Two Newark police officers are living their dream to serve

By Barry Carter | The Star-Ledger
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on January 17, 2017

Newly sworn in Newark Police Officer Mapletine Braswell is congratulated by a fellow officer as they prepare to hit the streets on foot patrol.


They were in the same academy class, driven to be Newark police officers by a different set of circumstances.

Mapletine Braswell, 29, refused to be a quitter.

With seniority under his belt, Mark Thompson, 34, gave up a 10-year career as a correction officer to start over.

But first, Braswell. The Newark native had something to prove.

"I didn't want to show my son I was a failure,''she said.

Braswell was dismissed from the police academy class in 2015 after seven weeks because she couldn't keep up with the class on two- to three-mile runs.

"I wasn't' fast enough,'' she said, by a matter of seconds each time.

"It was devastating.''

Her boy, 14-year-old Traval Henry Jr., was already proud of his mom for doing her best, but he thought she should try something else. 

"Then I saw how bad she wanted to get into it, I thought maybe she was meant to be a police officer,'' he said.

Braswell didn't want to go back to being a correction officer, a career she had for five years at Northern State Prison.

Police work was in her blood. Her late grandfather, Horace Braswell, was a Newark cop. So were two uncles, Zaid and Paul Braswell. Her brother, Rasheen Peppers, is a Newark police sergeant now.

Braswell couldn't accept that her time at the academy was so short.

"I never expected to be in that position,'' she said.

Braswell and Weequahic Park in Newark became good friends for six months. She trained, not knowing if she would be accepted in the next class. There weren't any guarantees.

Public Safety Director Anthony Ambrose said, even though he didn't have to, he decided to give Braswell and 12 others in her class another shot for several reasons.

The department needed more officers. The hiring list was about to expire and the recruits had already passed the background checks. Equally important, though, the recruits who missed the requirement for physical training were not far from passing.

"They really have the drive and they want to do it,'' Ambrose said. "They're not just coming here for benefits and a job and the money. Their hearts are in it. Braswell and Thompson are a testament to having the passion to be Newark police officers.''

Out of the 13 recruits given a second chance, only five made it. Braswell was one of them.

For Mark Thompson, just figuring out if he should enter the academy was a big decision. He had seniority as a correction officer at the Essex County Jail. Changing careers would mean he'd be starting at the bottom again and would have to take a $30,000-a-year pay cut.

But he had always wanted to become a cop. At age 18, Thompson took the test to be a police officer for the first time and passed.  But he never received a certification letter from the state Civil Service Commission that said he had been selected to enter the academy. Thompson figured that he didn't score high enough on the exam.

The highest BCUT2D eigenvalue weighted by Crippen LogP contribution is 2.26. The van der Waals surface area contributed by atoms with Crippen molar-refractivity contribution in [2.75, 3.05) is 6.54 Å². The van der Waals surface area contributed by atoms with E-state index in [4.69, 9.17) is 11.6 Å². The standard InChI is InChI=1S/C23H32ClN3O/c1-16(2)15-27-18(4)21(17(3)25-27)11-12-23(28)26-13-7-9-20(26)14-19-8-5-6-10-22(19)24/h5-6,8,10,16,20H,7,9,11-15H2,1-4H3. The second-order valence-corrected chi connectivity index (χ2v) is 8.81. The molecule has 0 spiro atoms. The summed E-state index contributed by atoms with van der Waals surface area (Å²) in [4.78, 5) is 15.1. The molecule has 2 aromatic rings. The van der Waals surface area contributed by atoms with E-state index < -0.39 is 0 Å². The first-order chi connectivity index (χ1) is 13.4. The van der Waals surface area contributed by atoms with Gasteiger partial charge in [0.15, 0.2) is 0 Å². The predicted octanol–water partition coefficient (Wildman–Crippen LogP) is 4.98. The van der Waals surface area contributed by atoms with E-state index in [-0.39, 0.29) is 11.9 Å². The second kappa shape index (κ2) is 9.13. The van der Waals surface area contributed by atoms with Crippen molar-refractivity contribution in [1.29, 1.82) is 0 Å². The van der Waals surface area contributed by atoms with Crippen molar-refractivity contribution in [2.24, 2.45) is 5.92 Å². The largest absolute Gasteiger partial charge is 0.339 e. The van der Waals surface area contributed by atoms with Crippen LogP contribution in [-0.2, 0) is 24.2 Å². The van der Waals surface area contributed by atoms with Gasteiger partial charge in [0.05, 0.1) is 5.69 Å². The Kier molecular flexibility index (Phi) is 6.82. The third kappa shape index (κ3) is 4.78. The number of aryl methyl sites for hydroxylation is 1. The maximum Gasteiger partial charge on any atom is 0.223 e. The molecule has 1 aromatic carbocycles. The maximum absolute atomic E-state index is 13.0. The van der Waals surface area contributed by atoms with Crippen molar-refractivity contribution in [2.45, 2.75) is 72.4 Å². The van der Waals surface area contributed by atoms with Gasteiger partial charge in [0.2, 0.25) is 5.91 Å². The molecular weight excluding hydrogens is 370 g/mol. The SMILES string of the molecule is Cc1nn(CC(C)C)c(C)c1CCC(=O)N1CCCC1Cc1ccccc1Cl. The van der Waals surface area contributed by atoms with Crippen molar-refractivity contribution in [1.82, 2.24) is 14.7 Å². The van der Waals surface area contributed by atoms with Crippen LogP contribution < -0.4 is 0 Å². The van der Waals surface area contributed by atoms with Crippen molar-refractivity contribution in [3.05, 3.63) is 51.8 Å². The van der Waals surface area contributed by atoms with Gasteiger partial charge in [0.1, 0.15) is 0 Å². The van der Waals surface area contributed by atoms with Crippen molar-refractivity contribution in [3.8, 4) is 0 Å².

So, he tried Gibbs College in Montclair, but left after his first year because he became a father and needed to find a job to support his family. Thompson started cleaning office buildings, then worked in mail rooms until he became finally became a correction officer at the Essex County Jail.

But his desire to be a cop never faded.

Thompson took the police exam again in 2012, but Capt. Derek Glenn, a Newark police spokesman, said the state Civil Service Commission most liklely didn't issue a hiring list for police departments to use until 2013.

Glenn said the list has a three-year expiration date, which Thompson was concern about because he hadn't heard anything from the state within the time frame. He was thinking that the window had closed on him again.

"I'm saying to myself, there goes another opportunity,'' Thompson said.

But one day last spring he looked in his mailbox.

"I saw the certification letter from Trenton, so I'm shaking while I'm opening it.''

Thompson was so nervous, he couldn't even read it. He snapped a picture of it with his cell phone, then texted it to his wife, Katrina, to whom he's been married 10 years. The couple have two children.

"She read it for me,'' Thompson said.

Last Monday, Thompson and Braswell were among 64 officers sworn-in. Both of them knew they made the right decision. Everything was falling into place.

Braswell once thought this day wouldn't come. A proud son cheering for her in the crowd made it worthwhile.

"I told my mom in the past that I always looked up to her, so seeing her in the academy for the second time, proved it even more,''Traval said.

Two Newark cops who were raised and still live in this city, say they draw strength from their Christian faith to do their jobs. They believe it was God's plan for their lives.

"Christ protected and served and we as police officers protect and serve, as well,'' Thompson said. "I want to help serve the needs of the people and also protect them from the attacks of man.''

No one's preaching, but Braswell is just as practical and spiritually tuned-in.

"You need that (God) out here because law enforcement is not looked at in a good light,'' Braswell said. "If he didn't want me to be here I wouldn't be, considering everything that has happened.''

Their first day on the job was Friday the 13th.

I saw them the following day at roll call, attentive and eager.

Braswell and Thompson hit the streets - Sixth Avenue and North 12th Street - together on foot for a long shift. It was cold, it snowed, but they were all right.

They were living their dream.

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